Democratic Presidential Hopefuls Stump in Iowa

Six Democratic presidential hopefuls attended a steak fry sponsored by Iowa Sen. Tom Harkin. As many as 12,000 people attended the annual feast in Indianola, and the candidates used the opportunity to discuss the Iraq war.

Copyright © 2007 NPR. For personal, noncommercial use only. See Terms of Use. For other uses, prior permission required.

STEVE INSKEEP, host:

The presidential candidates don't know how much support they will get when Iowa becomes the first state to vote. But six of the Democrats at least know they're getting their protein. They attended a state fry sponsored by Iowa Senator Tom Harkin.

It's the kind of event they wouldn't miss since somewhere between 10 and 12,000 people were there, including NPR's Linda Wertheimer.

LINDA WERTHEIMER: The candidates appeared in a green field in Iowa yesterday on an almost magical afternoon, clear and sunny with the smallest sense of fall in the air. There were long rows of tables and folding chairs set up in immense tents, and volunteers speedily dished out well-done steak and potato salads to activists who paid $35 for the tickets.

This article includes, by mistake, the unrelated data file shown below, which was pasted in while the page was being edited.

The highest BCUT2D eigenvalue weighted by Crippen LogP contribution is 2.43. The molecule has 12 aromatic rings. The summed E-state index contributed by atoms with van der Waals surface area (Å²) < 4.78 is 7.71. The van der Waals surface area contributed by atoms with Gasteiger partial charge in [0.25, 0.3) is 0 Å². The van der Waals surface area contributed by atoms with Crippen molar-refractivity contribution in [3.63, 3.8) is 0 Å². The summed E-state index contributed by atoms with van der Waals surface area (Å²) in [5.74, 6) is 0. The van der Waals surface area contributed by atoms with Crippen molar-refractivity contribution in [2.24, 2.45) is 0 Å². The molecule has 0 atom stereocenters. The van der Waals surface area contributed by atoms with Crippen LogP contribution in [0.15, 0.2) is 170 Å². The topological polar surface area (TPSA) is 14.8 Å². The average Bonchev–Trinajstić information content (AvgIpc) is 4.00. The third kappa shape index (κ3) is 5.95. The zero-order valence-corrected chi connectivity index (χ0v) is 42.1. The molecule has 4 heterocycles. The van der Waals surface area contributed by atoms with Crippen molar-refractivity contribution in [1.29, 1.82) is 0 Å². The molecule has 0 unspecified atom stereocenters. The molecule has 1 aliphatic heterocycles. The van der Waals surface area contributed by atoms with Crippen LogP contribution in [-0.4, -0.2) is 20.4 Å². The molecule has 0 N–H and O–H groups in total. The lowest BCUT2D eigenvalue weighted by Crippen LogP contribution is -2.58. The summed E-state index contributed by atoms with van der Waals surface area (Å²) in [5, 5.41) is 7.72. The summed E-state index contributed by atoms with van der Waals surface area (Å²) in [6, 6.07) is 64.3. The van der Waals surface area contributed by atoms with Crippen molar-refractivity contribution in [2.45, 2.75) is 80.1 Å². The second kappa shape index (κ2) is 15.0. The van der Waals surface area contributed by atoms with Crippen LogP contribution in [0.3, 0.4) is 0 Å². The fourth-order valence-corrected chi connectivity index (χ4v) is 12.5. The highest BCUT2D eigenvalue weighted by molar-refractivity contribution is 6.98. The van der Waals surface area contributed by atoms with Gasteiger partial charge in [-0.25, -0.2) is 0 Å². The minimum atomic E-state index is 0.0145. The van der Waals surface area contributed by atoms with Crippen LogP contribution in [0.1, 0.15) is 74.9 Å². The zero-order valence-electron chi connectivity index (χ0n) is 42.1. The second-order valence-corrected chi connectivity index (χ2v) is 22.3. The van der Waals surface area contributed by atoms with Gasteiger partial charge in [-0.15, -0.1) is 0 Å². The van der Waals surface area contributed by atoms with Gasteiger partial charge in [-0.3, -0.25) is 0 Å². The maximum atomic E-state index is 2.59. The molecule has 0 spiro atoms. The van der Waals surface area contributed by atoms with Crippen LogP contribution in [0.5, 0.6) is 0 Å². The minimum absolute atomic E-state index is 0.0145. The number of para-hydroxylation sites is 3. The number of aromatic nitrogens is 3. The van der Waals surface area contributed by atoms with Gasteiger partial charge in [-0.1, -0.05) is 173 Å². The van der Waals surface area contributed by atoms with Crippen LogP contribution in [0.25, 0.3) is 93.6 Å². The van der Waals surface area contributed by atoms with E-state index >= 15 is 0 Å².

Unidentified Man #1: Steak or chicken?

Unidentified Man #2: Steak, please.

Unidentified Man #1: Steaks? The best steaks are for Hillary people.

Unidentified Woman: Well, then I don't qualify.

WERTHEIMER: Some folks came wearing shirts that declared their preferences. Others were willing to take those little round stickers that have mostly replaced campaign buttons from every partisan who offered them, wearing them all at once. Candidates strolled through the crowd shaking hands and posing for pictures. John Edwards joined Senator Harkin at the grill for a time. Barack Obama led a parade of several thousand people from the pasture, where he held an earlier rally down to the steak fry. When they settled down to hear from the Democrats who want to be president, the crowd was excited, even jubilant, and they stayed that way despite the very serious messages they heard. With the president's latest war speech fresh in everyone's minds, the candidates all promised they would end the war the president has indicated will go on for some time.

Barack Obama went first.

Senator BARACK OBAMA (Democrat, Illinois): We are going to bring an end to this war and I will fight now in the United States Senate to make sure that we don't pass any funding bill that does not have a deadline to start bringing our troops out and a deadline to start bringing our troops home.

(Soundbite of cheering)

WERTHEIMER: One of the strongest positions on the war is Bill Richardson's. The governor of New Mexico was calling for a withdrawal to happen quickly and completely.

Governor BILL RICHARDSON (Democrat, New Mexico): My position is clear. We bring the troops out within six to eight months. But we leave no troops behind. The war cannot end with leaving any troops behind.

WERTHEIMER: Although every candidate had supporters and all the supporters had signs to wave, Hillary Clinton got one of the strongest reactions.